The Council of Agriculture (COA) yesterday introduced a new biological pesticide — Bacillus thuringiensis (Bt) kurstaki E-911, produced by using a bacterium found in the local environment, which the council said was effective in killing the larvae of moths and butterflies while causing no harm to human health.
With research funding from the National Science Council, the COA and the Industrial Development Bureau, the Bt kurstaki E-911 is the first domestically manufactured non-toxic biological pesticide to pass all required inspections for legal registration and a sales permit.
Showing a picture of himself spraying the pesticide in a cabbage farm without wearing a gas mask and gloves, COA Taiwan Agricultural Chemicals and Toxic Substances Research Institute (TACTRI) researcher Tseng Ching-chou (曾經洲) said the new pesticide was toxic to the Lepidoptera order of insects, which includes moths and butterflies, but does not affect other animals.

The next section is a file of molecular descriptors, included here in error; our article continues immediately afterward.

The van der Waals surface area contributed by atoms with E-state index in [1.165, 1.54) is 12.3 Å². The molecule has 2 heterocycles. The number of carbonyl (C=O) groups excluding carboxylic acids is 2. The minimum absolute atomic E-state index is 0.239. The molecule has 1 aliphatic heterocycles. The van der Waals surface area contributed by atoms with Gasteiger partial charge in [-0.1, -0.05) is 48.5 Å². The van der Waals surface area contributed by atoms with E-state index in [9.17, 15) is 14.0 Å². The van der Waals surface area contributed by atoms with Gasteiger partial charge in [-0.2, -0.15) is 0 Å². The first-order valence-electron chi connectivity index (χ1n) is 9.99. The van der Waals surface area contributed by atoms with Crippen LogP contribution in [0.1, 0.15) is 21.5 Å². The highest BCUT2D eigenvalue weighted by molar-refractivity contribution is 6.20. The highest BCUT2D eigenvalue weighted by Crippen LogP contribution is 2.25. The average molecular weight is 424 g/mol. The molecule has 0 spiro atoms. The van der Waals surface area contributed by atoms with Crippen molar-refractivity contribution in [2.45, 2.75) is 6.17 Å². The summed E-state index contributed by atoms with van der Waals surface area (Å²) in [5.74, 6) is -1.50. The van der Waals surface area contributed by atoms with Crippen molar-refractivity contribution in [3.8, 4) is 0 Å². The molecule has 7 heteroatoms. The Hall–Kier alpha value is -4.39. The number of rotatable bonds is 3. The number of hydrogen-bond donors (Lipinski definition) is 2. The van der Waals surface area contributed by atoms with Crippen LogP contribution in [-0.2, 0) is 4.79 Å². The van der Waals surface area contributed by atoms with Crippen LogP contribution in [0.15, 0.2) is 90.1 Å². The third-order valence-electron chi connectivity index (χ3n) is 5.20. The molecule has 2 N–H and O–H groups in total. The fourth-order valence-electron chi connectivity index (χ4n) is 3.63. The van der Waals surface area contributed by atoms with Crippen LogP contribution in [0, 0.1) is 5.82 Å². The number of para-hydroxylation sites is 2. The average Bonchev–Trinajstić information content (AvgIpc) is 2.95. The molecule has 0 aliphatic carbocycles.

The Bt is a kind of spore-forming bacterium that produces crystal proteins, and has long been used in other countries as biological pesticides for organic farming, Tseng said, adding that while there are thousands of Bt strains, the strain for producing the Bt kurstaki E-911 was found in storage and it took about 10 years to develop.
He said when the larvae of moths and butterflies — which often eat the leaves of cabbage, rice or cucumbers — consume Bt crystal proteins sprayed on the plants, they die in a state similar to serious gastroenteritis (stomach flu).
Unlike many toxic chemical pesticides that are absorbed by the plant and may remain on the plants for a long time, risking excessive levels of pesticide residue, Tseng said the Bt sprayed on the leaves did not penetrate the plants and would not harm humans even if they ate plants with the pesticide on it.
Although the Bt breaks down readily in the environment, especially under sun and rain, and remains effective for killing the insects for only between four days and a week, he said it was highly recommended for organic farming and improving food safety.
The product has already been patented in the US and is under review for patents in Taiwan and China, the council said.